Interesting news from our GWD members attending the IAH Conference in 2016

Trust that 2017 can gain further momentum following a very productive 2016. Our GWD members reflect:

43rd IAH conference, Monpellier France, 25-29 September 2016

The 43rd IAH conference treated the 5 South African delegates to one of France’s finest areas, the historical town of Montpellier. A combination of fantastic weather, good food and wine, and of course hydrogeology at its finest, made the 24 000 km travel well worth it. The 5 South Africans who attended the 43rd IAH conference, photographed on the steps of Le Corum. From Left: Anya Eilers, Danie Vermeulen, Thendo Sigidi, Julian Conrad and Jane Tanner

Attracting roughly 800 delegates from all over the world, IAH celebrated the 60th anniversary of their founding. The conference touched on the growth of the organisation over the past 60 years, and delivered a wide range of topics to suit many disciplines. Hydrogeologists for society, economics and groundwater, and the link between groundwater and global climate change were just a few of the topics. The conference was structured with regular key-note addresses, parallel presentations and e-poster sessions. The 2 minute flash oral presentations were a new experience for many delegates, and provided an excellent way for selected poster presenters to give just a taste of their research, encouraging those interested to engage further at the poster sessions. South Africa was represented by Jane Tanner from Rhodes University, who presented her research on the effects that changing land use can have on surface-ground water interactions in the coastal lakes and wetlands of South Africa. Thendo Sigidi and Anya Eilers from Stellenbosch University also presented posters on their research at the Verlorenvlei RAMSAR listed wetlands along the west coast of South Africa. The five-day conference was not just work, and what better country to enjoy a gala dinner in than France? Hosted at an old wine farm, the food and wine did not disappoint. Neither did the South Africans, who may have given the locals something to laugh at. A picture says a thousand words, although only a few are needed to describe the expressions of the three brave souls who tried oysters for their first time.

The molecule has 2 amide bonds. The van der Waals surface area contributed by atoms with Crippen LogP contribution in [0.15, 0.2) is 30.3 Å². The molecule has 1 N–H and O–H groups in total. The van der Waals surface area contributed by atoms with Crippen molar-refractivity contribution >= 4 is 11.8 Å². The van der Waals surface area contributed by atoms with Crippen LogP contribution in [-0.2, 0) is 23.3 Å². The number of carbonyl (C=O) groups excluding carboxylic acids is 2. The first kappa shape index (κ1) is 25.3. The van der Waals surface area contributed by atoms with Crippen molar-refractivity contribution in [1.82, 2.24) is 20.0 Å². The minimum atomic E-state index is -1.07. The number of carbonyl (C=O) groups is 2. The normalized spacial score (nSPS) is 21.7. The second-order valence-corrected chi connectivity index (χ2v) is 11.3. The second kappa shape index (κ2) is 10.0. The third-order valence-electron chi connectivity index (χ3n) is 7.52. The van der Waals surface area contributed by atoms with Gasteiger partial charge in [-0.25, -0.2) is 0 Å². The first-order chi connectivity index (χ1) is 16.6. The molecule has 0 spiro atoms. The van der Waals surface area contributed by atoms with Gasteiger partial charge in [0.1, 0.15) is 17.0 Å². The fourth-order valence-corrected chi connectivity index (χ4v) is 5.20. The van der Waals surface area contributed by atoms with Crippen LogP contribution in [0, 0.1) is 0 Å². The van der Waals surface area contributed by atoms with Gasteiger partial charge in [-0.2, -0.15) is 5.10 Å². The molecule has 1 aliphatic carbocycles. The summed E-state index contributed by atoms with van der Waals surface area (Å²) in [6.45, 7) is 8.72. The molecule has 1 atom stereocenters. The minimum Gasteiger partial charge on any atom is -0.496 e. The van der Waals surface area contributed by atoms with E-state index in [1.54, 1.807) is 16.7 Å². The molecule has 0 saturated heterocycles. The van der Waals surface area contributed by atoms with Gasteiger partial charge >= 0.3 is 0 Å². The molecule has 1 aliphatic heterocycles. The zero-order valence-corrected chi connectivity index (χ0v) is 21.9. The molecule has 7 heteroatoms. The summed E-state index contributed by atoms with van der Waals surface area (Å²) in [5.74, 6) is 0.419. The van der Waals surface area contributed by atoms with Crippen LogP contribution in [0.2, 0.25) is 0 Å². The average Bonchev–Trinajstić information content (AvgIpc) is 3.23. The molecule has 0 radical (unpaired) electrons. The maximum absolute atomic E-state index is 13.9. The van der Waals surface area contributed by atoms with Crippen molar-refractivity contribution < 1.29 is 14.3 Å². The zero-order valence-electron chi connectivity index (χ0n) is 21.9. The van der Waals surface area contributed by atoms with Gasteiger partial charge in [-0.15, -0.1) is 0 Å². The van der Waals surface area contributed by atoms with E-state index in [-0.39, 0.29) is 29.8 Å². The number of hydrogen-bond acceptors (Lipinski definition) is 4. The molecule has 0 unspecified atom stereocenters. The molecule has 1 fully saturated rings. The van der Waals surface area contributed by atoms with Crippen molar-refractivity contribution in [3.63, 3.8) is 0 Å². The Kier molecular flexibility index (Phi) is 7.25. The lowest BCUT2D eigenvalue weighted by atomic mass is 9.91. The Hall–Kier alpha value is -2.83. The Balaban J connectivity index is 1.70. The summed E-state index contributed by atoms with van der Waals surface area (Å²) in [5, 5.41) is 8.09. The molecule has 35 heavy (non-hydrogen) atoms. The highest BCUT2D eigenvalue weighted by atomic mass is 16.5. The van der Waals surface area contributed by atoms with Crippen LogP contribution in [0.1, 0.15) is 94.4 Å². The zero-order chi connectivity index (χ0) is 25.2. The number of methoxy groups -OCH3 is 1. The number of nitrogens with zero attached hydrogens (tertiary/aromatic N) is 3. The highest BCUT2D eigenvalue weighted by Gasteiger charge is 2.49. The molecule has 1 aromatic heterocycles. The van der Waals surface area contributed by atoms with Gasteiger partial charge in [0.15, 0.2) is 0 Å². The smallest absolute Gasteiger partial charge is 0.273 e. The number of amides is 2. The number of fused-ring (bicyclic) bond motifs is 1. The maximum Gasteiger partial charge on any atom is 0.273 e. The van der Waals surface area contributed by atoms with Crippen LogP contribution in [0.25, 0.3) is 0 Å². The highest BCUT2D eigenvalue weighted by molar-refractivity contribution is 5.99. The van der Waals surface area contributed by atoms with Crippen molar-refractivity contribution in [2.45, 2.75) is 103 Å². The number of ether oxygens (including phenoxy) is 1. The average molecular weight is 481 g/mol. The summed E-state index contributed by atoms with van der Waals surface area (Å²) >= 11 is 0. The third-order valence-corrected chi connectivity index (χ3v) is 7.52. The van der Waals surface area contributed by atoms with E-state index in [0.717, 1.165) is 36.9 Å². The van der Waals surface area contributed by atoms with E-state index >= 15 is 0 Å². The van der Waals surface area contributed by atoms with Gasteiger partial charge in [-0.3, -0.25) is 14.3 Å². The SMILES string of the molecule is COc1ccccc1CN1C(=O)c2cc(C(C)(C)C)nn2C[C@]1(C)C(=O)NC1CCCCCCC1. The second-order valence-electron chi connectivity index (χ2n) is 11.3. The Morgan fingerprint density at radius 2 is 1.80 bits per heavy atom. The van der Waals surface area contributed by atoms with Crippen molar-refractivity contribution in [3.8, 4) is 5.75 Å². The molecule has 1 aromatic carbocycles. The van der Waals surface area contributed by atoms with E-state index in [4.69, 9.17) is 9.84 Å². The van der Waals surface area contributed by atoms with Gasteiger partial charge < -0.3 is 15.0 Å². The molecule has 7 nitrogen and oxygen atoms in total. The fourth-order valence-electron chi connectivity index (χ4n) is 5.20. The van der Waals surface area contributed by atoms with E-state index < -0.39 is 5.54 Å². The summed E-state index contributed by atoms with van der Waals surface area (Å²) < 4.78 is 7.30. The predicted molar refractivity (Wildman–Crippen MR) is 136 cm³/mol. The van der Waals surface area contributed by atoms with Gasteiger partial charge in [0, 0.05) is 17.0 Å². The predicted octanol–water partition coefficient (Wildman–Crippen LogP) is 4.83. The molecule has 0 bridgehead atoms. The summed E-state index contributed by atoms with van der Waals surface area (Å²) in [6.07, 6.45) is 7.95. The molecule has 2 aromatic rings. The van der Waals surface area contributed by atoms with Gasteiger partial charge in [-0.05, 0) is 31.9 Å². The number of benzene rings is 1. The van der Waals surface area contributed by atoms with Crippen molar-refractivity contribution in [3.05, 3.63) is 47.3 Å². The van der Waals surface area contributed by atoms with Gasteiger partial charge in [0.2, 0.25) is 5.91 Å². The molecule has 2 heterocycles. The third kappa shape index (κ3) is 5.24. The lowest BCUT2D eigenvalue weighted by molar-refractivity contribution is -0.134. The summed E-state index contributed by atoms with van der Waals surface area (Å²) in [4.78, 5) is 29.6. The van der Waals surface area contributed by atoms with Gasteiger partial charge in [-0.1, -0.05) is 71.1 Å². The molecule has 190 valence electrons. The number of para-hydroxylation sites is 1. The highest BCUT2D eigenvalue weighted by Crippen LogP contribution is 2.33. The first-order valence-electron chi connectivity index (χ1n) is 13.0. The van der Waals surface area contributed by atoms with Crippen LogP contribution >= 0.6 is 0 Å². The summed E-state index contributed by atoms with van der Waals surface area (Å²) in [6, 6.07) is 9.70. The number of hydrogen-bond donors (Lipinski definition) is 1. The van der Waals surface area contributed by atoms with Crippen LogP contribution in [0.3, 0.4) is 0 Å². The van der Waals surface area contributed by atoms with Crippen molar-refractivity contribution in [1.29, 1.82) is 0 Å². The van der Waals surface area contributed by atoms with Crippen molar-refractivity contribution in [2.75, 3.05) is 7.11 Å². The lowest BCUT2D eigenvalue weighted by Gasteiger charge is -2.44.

The field trips were very well organised and the trip to the Avène-les-Bains thermal springs was fascinating.  The Avène-les-Bains thermal spring is from a karstic aquifer exploited both for medical purposes in dermatology, and for the manufacturing of dermo-cosmetics by a famous international brand (Pierre Fabre) in a historical spa village and a preserved environment.  The healing brought about by this spring water is astounding (http://www.avenecenter.com/en).

South African IAH chair, Julian Conrad, has expressed his excitement to get the national branch more active. A number of talks and networking sessions were organised in collaboration with GEOSS and Stellenbosch University in 2015, and Julian hopes to continue this collaboration with MSc student Anya in 2017. An exciting possibility has been explored to incorporate the ECHN (Early Career Hydrogeologists Network) into this collaboration, providing young hydrogeologists the opportunity to receive guidance from a global network.

Through all the topics addressed at the conference, a staggering emphasis was placed on the importance of groundwater research in semi-arid areas. As South Africa battles through an extended drought, one cannot deny the importance that groundwater plays in our society, and it will be exciting to see the growth of IAH in South Africa over the next 4 years. If you would like to get involved, please contact Julian Conrad.

Anya Eilers and Julian Conrad